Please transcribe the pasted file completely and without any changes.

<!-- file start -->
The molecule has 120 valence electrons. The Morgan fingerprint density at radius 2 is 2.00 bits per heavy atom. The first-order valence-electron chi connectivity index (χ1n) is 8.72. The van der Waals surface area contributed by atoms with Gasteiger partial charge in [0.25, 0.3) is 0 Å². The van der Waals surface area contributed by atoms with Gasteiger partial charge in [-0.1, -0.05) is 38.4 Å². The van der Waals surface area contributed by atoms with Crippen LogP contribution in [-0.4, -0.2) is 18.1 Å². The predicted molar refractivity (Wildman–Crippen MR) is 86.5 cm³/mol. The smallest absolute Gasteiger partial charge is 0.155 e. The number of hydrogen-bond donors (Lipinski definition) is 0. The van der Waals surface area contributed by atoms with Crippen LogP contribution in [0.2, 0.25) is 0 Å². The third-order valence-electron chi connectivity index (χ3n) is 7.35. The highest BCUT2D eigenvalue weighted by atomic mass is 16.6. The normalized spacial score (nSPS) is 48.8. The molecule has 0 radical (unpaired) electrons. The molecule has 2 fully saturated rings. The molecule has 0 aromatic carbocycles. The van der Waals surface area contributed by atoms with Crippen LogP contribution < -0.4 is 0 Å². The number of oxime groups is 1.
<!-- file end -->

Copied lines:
The molecule has 120 valence electrons. The Morgan fingerprint density at radius 2 is 2.00 bits per heavy atom. The first-order valence-electron chi connectivity index (χ1n) is 8.72. The van der Waals surface area contributed by atoms with Gasteiger partial charge in [0.25, 0.3) is 0 Å². The van der Waals surface area contributed by atoms with Gasteiger partial charge in [-0.1, -0.05) is 38.4 Å². The van der Waals surface area contributed by atoms with Crippen LogP contribution in [-0.4, -0.2) is 18.1 Å². The predicted molar refractivity (Wildman–Crippen MR) is 86.5 cm³/mol. The smallest absolute Gasteiger partial charge is 0.155 e. The number of hydrogen-bond donors (Lipinski definition) is 0. The van der Waals surface area contributed by atoms with Crippen LogP contribution in [0.2, 0.25) is 0 Å². The third-order valence-electron chi connectivity index (χ3n) is 7.35. The highest BCUT2D eigenvalue weighted by atomic mass is 16.6. The normalized spacial score (nSPS) is 48.8. The molecule has 0 radical (unpaired) electrons. The molecule has 2 fully saturated rings. The molecule has 0 aromatic carbocycles. The van der Waals surface area contributed by atoms with Crippen LogP contribution < -0.4 is 0 Å². The number of oxime groups is 1.